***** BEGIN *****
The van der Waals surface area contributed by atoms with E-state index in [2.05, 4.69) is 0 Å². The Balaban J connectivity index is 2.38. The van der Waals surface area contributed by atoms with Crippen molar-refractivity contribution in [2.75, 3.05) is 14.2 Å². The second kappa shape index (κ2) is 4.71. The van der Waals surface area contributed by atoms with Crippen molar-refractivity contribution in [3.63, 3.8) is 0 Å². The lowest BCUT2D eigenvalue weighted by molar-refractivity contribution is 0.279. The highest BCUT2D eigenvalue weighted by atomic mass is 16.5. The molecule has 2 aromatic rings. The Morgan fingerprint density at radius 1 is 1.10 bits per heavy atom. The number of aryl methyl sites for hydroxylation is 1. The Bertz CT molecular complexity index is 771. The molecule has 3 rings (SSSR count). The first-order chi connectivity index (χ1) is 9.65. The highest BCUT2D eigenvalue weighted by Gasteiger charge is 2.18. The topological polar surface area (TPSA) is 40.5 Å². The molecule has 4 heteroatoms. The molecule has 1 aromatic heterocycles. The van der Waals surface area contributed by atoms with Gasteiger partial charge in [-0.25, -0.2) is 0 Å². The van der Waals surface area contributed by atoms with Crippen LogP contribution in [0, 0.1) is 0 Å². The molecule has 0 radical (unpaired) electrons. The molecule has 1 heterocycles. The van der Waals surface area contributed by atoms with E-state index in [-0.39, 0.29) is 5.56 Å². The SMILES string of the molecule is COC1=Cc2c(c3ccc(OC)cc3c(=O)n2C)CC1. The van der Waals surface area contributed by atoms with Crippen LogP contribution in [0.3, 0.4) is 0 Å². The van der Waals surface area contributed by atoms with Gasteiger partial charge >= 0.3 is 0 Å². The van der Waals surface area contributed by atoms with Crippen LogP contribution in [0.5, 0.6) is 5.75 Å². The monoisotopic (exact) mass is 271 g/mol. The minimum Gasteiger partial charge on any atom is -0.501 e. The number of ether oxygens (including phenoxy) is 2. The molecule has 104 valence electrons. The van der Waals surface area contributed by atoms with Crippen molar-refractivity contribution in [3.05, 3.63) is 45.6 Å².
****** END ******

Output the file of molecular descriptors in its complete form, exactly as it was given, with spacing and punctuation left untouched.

The van der Waals surface area contributed by atoms with E-state index in [2.05, 4.69) is 0 Å². The Balaban J connectivity index is 2.38. The van der Waals surface area contributed by atoms with Crippen molar-refractivity contribution in [2.75, 3.05) is 14.2 Å². The second kappa shape index (κ2) is 4.71. The van der Waals surface area contributed by atoms with Crippen molar-refractivity contribution in [3.63, 3.8) is 0 Å². The lowest BCUT2D eigenvalue weighted by molar-refractivity contribution is 0.279. The highest BCUT2D eigenvalue weighted by atomic mass is 16.5. The molecule has 2 aromatic rings. The Morgan fingerprint density at radius 1 is 1.10 bits per heavy atom. The number of aryl methyl sites for hydroxylation is 1. The Bertz CT molecular complexity index is 771. The molecule has 3 rings (SSSR count). The first-order chi connectivity index (χ1) is 9.65. The highest BCUT2D eigenvalue weighted by Gasteiger charge is 2.18. The topological polar surface area (TPSA) is 40.5 Å². The molecule has 4 heteroatoms. The molecule has 1 aromatic heterocycles. The van der Waals surface area contributed by atoms with Gasteiger partial charge in [-0.25, -0.2) is 0 Å². The van der Waals surface area contributed by atoms with Crippen LogP contribution in [0, 0.1) is 0 Å². The molecule has 0 radical (unpaired) electrons. The molecule has 1 heterocycles. The van der Waals surface area contributed by atoms with E-state index in [-0.39, 0.29) is 5.56 Å². The SMILES string of the molecule is COC1=Cc2c(c3ccc(OC)cc3c(=O)n2C)CC1. The van der Waals surface area contributed by atoms with Crippen LogP contribution in [0.3, 0.4) is 0 Å². The van der Waals surface area contributed by atoms with Gasteiger partial charge >= 0.3 is 0 Å². The van der Waals surface area contributed by atoms with Crippen LogP contribution in [0.5, 0.6) is 5.75 Å². The monoisotopic (exact) mass is 271 g/mol. The minimum Gasteiger partial charge on any atom is -0.501 e. The number of ether oxygens (including phenoxy) is 2. The molecule has 104 valence electrons. The van der Waals surface area contributed by atoms with Crippen molar-refractivity contribution in [3.05, 3.63) is 45.6 Å².